The New Orleans Pelicans were supposed to take the next step this season. Anthony Davis was going to blossom into a perennial MVP candidate as expected.
And the playoffs? The Pelicans were going to return without having to win on the last day of the regular season.
It hasn’t worked out that way.
Injuries, a new coaching staff and late-game breakdowns have contributed to a disappointing season for the Pelicans.
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Rather than looking like a future Western Conference powerhouse, New Orleans has spent most of the season near the bottom of the standings. Consecutive wins put the Pelicans at 13-26.
“No one anticipated this type of season ,and it’s really tough,” said New Orleans coach Alvin Gentry. “It’s a tough situation, and it’s not a bit (frustrating) – it’s a lot frustrating.”
The West landscape makes New Orleans’ plight more troubling.
The Pelicans went 45-37 season, beating San Antonio in their regular-season finale to clinch a postseason berth ahead of Oklahoma City.
This season, the teams contending for that last playoff spot are below .500, making it highly unlikely 45 wins will be needed to advance.
So even with their record, the Pelicans are only four games out of the eighth and last playoff spot, but they need improvement and better luck with injuries.
“We have to bail our own selves out of this, and we’re not going to be able to do that until we become consistent in what we’re doing,” Gentry said.
It’s been a trying season for all involved.
“I think everybody’s frustrated,” said guard Tyreke Evans. “We know how good we are and we shouldn’t be in the position we’re in right now. We’re just trying to take it one game at a time and take it from there.”
Gentry replaced Monty Williams, who was fired after last season. Gentry was an assistant with Golden State last season and the hope was that he’d help the Pelicans implement a faster-paced offense.
A key to that is converting easy opportunities, and the Pelicans have struggled with that.
“We went through a week where we created 25 turnovers with the possibility of 50 points and we created 10,” Gentry said. “We have to be better because our defense is improving. We’ve been good defensively, but we’re not taking advantage of creating points.”
Gentry also wants more poise late in games, which he got in Friday’s win over Charlotte.
“Offensively and defensively, we’ve got to be solid in what we’re doing, can’t make mental errors,” Gentry said. “We get into too many close games where it wasn’t decided because the team made a play; it was decided because we didn’t execute or had a mental breakdown defensively. When you’re in close games, you’ve got to be able to execute down the stretch.”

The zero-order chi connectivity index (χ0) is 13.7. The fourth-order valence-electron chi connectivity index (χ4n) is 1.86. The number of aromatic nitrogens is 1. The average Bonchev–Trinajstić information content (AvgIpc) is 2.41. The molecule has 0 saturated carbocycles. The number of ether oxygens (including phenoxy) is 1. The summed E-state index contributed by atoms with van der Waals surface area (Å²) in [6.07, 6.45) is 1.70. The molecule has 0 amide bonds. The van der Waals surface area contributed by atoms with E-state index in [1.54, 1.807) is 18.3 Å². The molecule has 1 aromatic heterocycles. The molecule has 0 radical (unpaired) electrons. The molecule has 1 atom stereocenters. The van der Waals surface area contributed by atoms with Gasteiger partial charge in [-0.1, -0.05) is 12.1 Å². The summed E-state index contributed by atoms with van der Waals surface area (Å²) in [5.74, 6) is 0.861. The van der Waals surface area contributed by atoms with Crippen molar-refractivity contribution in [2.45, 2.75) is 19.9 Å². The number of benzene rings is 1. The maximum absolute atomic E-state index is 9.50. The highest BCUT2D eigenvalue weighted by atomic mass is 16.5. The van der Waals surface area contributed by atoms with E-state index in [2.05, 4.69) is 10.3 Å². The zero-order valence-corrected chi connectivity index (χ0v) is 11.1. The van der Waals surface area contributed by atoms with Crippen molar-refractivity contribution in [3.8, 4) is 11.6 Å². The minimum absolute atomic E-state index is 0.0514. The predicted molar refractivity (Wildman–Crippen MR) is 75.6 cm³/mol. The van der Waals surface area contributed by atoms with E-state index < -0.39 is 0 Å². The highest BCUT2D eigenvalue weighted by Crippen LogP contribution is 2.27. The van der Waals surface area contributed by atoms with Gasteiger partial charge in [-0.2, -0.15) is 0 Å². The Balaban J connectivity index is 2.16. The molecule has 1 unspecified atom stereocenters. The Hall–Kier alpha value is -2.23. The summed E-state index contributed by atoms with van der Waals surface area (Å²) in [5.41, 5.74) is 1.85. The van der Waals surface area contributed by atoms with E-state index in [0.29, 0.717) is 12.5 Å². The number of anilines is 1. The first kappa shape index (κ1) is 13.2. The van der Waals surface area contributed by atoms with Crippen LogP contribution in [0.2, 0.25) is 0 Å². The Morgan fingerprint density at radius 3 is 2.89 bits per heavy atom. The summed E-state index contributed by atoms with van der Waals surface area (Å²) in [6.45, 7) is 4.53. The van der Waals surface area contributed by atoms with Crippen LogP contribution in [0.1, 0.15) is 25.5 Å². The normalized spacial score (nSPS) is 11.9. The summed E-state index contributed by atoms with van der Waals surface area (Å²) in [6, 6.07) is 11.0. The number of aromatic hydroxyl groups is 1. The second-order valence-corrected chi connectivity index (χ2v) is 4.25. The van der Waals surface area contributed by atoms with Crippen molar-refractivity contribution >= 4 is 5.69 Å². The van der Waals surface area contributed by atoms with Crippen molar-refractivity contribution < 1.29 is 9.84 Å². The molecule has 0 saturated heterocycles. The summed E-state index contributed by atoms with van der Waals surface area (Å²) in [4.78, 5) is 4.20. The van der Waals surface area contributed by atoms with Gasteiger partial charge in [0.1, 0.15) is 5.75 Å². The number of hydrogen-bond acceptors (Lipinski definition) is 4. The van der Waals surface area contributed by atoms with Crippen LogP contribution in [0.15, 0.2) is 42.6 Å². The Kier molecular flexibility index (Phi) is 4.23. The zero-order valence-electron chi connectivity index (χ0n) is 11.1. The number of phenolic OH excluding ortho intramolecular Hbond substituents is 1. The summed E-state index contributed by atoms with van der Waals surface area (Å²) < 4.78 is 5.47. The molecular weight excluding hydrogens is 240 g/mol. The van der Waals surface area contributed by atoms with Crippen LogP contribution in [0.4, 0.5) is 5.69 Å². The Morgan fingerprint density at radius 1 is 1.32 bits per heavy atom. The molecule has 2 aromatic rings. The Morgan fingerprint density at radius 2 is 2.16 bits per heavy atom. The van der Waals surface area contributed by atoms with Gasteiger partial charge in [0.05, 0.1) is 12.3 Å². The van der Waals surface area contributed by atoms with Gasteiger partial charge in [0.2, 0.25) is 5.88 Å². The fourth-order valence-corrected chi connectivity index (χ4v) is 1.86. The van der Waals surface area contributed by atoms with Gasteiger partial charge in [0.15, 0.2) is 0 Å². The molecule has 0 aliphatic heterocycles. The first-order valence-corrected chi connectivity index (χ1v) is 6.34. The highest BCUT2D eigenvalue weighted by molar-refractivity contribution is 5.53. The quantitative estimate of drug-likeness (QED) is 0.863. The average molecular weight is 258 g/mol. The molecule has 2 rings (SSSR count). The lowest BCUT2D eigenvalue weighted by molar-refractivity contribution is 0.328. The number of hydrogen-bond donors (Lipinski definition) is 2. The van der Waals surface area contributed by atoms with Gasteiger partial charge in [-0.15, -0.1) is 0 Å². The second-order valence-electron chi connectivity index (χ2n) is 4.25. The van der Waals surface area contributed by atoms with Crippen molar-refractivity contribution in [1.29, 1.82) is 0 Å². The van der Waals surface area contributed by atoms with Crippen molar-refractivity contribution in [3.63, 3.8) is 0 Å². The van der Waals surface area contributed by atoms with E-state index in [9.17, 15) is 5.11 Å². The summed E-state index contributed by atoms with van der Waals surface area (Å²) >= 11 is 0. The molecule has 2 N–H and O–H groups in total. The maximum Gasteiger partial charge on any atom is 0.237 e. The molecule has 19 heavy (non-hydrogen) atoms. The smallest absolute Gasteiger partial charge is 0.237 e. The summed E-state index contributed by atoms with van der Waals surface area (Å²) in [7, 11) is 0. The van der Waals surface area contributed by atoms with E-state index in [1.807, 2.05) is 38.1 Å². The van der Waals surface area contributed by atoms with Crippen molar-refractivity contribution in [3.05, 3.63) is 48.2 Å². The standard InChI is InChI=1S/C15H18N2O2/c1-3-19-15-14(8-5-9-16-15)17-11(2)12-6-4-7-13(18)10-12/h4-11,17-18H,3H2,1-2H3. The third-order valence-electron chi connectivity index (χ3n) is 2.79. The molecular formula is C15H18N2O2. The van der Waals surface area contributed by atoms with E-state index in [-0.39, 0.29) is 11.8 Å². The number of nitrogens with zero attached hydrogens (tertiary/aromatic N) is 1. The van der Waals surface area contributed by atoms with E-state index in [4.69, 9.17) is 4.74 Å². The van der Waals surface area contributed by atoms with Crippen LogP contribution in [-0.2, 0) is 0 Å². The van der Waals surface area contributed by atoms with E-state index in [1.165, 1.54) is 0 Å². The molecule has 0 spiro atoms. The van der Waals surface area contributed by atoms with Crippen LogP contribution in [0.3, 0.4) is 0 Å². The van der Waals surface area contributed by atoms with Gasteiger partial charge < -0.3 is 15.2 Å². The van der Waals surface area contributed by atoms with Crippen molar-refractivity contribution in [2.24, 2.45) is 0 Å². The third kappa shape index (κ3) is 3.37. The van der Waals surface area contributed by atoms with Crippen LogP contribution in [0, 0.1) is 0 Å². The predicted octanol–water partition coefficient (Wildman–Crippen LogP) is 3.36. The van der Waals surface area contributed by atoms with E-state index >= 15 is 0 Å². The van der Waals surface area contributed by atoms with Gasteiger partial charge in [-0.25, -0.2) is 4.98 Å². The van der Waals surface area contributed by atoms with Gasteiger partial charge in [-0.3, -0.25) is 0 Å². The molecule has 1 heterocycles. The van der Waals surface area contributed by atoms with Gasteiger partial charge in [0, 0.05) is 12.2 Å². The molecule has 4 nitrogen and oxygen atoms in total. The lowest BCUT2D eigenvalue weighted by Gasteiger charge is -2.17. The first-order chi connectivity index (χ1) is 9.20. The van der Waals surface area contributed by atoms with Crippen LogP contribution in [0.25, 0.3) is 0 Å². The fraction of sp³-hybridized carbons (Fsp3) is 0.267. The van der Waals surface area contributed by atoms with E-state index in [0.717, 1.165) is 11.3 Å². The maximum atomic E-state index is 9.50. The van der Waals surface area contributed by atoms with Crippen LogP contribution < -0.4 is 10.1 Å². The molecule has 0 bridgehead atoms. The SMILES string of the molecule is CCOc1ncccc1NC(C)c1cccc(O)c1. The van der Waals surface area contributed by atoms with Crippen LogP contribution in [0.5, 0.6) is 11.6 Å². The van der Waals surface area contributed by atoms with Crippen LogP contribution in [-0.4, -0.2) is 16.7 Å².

There’s also this to consider: Last season was the first time key Pelicans such as Davis and Evans had reached the playoffs.
One of the lessons is that success is not guaranteed and must be earned every season. And if Oklahoma City’s Kevin Durant had been healthy, New Orleans probably wouldn’t have made the playoffs.
“Definitely, the league is tough,” Evans said. “You’ve got to bring it every night. It’s a long season. We know what it takes; we’ve just got to get on that right track and figure out how we’ll take off.”
Fan voting for the NBA All-Star Game is a popularity contest involving way too much emotion.
But it’s always nice to see fans recognize players such as Golden State’s Draymond Green and San Antonio’s Kawhi Leonard who lack flashy stats yet make a big impact.
Kobe Bryant and Durant have two of the three starting frontcourt spots in the West all but locked up.
In tallies released Wednesday, Green led Leonard by just 12,321 votes for the third spot.
They are among the game’s best two-way players whose highlights might not be dunks but great defensive plays or timely passes.
Minnesota jumped out to a surprising 8-8 start that included six road wins. But the Timberwolves are 4-21 since then, including nine straight losses.
With young talent like Andrew Wiggins and Karl-Anthony Towns, the future still looks bright. The present, however, is painful.
“Being a professional (professionalism) is so overlooked in our sport, but I always knew who I could look to if I ever wasn’t professional about this lovely game and that’s you. From one King to Another and to the Greatest PF to Ever play this game, all Love and Respect Timmy D!”
Cleveland forward LeBron James, in part of a post on Instagram about playing against Spurs great Tim Duncan. The Spurs beat the Cavs on Thursday.